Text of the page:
When the IRB determines that parental permission is required, the IRB assesses the requirements for permission from one or from both parents as outlined below.

Permission of One Parent Is Sufficient

The IRB may determine the permission of one parent is sufficient for the following types of research:

  • The research risks are no greater than minimal (i.e., the research is conducted under §46.404).
  • The risks are greater than minimal but the research presents the prospect of direct benefit to individual participants (i.e., the research is conducted under §46.405). For this research type, parent permission may override child declination to participate.

Permission of Both Parents Is Required

The IRB will require permission from both parents under the following circumstances:

  • The risks are greater than minimal, there is no prospect of direct benefit to individual participants, but the research is likely to yield generalizable knowledge about the participant's disorder or condition (i.e., the research is conducted under §46.406).
  • The research is not approvable under any of the three categories of research identified previously, but presents an opportunity to understand, prevent, or alleviate a serious problem affecting the health or welfare of children (i.e., the research is conducted under §46.407).

NOTE: Permission from both parents may not be required when one parent is deceased, unknown, incompetent, or not reasonably available; or when only one parent has legal responsibility for the care and custody of the child.

Conditions Under Which Parent/Guardian Permission Is Not a Reasonable Requirement

Under §46.408 item (c), the IRB may determine that the conditions or population for a research project are such that parent permission is not a reasonable requirement to protect participants. The IRB may waive the requirements for parent permission if it determines and documents that

  • parental permission is not a reasonable requirement to protect participants;
  • an appropriate mechanism will be provided to protect the children who will participate in the research; and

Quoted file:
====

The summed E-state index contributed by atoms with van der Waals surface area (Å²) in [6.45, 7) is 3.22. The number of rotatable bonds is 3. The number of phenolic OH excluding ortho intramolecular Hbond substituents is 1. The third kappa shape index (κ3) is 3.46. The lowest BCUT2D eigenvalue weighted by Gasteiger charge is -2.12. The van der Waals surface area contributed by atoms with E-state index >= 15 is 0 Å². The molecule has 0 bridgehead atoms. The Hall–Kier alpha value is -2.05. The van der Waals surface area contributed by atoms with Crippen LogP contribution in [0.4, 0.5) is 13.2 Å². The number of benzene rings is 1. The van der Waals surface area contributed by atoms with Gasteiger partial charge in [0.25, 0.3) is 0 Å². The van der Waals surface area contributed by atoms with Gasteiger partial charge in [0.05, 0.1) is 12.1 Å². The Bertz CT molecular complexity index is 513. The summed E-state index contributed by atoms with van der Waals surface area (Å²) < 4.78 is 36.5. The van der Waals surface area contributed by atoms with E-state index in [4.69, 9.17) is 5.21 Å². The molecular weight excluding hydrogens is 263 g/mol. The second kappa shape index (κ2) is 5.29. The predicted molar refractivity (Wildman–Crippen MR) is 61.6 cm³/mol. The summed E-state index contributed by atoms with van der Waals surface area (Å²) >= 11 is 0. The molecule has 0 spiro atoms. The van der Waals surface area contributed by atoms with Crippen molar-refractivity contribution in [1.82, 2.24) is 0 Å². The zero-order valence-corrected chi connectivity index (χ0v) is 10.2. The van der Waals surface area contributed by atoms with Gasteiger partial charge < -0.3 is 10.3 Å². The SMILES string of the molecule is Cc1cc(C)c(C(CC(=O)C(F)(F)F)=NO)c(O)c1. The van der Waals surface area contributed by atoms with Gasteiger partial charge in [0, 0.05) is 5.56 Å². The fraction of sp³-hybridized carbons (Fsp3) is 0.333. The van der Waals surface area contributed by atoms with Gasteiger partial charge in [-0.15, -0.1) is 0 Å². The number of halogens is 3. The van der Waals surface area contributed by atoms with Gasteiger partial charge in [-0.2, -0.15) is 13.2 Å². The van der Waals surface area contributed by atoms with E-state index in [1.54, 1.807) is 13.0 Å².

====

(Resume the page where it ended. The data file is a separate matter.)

• the waiver is in compliance with federal, state, and local law.

Researchers are required to describe all such alternative mechanisms and the IRB will assess the appropriateness of an alternative mechanism with consideration for the purpose and nature of the research activities, the risk and anticipated benefit to research participants, and participants’ ages, maturity, status, and conditions. The determination and justification for waiving the requirement will be documented in IRB meeting minutes or project records for expedited reviews.

Requirements for Documentation of Parent Permission

When the IRB determines that parent permission is required, the IRB will assess the need for documenting permission, and will determine either

  • the research meets the criteria for a waiver of documentation of consent (i.e., parent permission) at §46.117 items (c)(1) or (2);
  • the project may be excluded from DHHS requirements for waiver/alteration of informed consent under IRB-Flex (for more information, see IRB policy Informed Consent for Exempt and Minimal Risk Research); or
  • documentation of parent permission is a reasonable requirement for a child to participate in the research.

Requirements for Assent

Based on information in the project documents, the University IRB must determine that the provisions for obtaining assent of the child-participants are adequate and comply with regulatory requirements.

The IRB the will consider the ages, maturity, and psychological states of the children involved to assess whether or not the children are capable of providing assent. The IRB will specify if the determination about the children’s capabilities to provide assent

  • applies to all children to be involved in a research study, or